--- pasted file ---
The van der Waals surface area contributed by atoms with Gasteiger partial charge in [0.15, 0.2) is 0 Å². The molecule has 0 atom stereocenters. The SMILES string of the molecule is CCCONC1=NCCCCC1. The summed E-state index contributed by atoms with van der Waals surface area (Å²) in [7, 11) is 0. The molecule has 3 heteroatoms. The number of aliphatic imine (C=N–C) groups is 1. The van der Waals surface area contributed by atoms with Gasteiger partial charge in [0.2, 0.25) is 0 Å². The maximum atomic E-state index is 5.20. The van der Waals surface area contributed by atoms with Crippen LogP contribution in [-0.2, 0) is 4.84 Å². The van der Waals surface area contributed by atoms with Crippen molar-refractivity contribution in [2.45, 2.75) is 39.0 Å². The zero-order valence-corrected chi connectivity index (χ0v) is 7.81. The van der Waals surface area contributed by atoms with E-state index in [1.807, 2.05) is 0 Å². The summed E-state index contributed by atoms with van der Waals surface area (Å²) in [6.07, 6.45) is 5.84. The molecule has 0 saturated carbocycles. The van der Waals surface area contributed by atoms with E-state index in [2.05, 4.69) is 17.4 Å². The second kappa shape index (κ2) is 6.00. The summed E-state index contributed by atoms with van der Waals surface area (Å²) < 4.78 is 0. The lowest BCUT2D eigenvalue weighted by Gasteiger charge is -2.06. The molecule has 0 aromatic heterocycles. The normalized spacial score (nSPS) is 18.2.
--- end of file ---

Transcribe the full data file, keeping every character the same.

The van der Waals surface area contributed by atoms with Gasteiger partial charge in [0.15, 0.2) is 0 Å². The molecule has 0 atom stereocenters. The SMILES string of the molecule is CCCONC1=NCCCCC1. The summed E-state index contributed by atoms with van der Waals surface area (Å²) in [7, 11) is 0. The molecule has 3 heteroatoms. The number of aliphatic imine (C=N–C) groups is 1. The van der Waals surface area contributed by atoms with Gasteiger partial charge in [0.2, 0.25) is 0 Å². The maximum atomic E-state index is 5.20. The van der Waals surface area contributed by atoms with Crippen LogP contribution in [-0.2, 0) is 4.84 Å². The van der Waals surface area contributed by atoms with Crippen molar-refractivity contribution in [2.45, 2.75) is 39.0 Å². The zero-order valence-corrected chi connectivity index (χ0v) is 7.81. The van der Waals surface area contributed by atoms with E-state index in [1.807, 2.05) is 0 Å². The summed E-state index contributed by atoms with van der Waals surface area (Å²) in [6.07, 6.45) is 5.84. The molecule has 0 saturated carbocycles. The van der Waals surface area contributed by atoms with E-state index in [2.05, 4.69) is 17.4 Å². The second kappa shape index (κ2) is 6.00. The summed E-state index contributed by atoms with van der Waals surface area (Å²) < 4.78 is 0. The lowest BCUT2D eigenvalue weighted by Gasteiger charge is -2.06. The molecule has 0 aromatic heterocycles. The normalized spacial score (nSPS) is 18.2.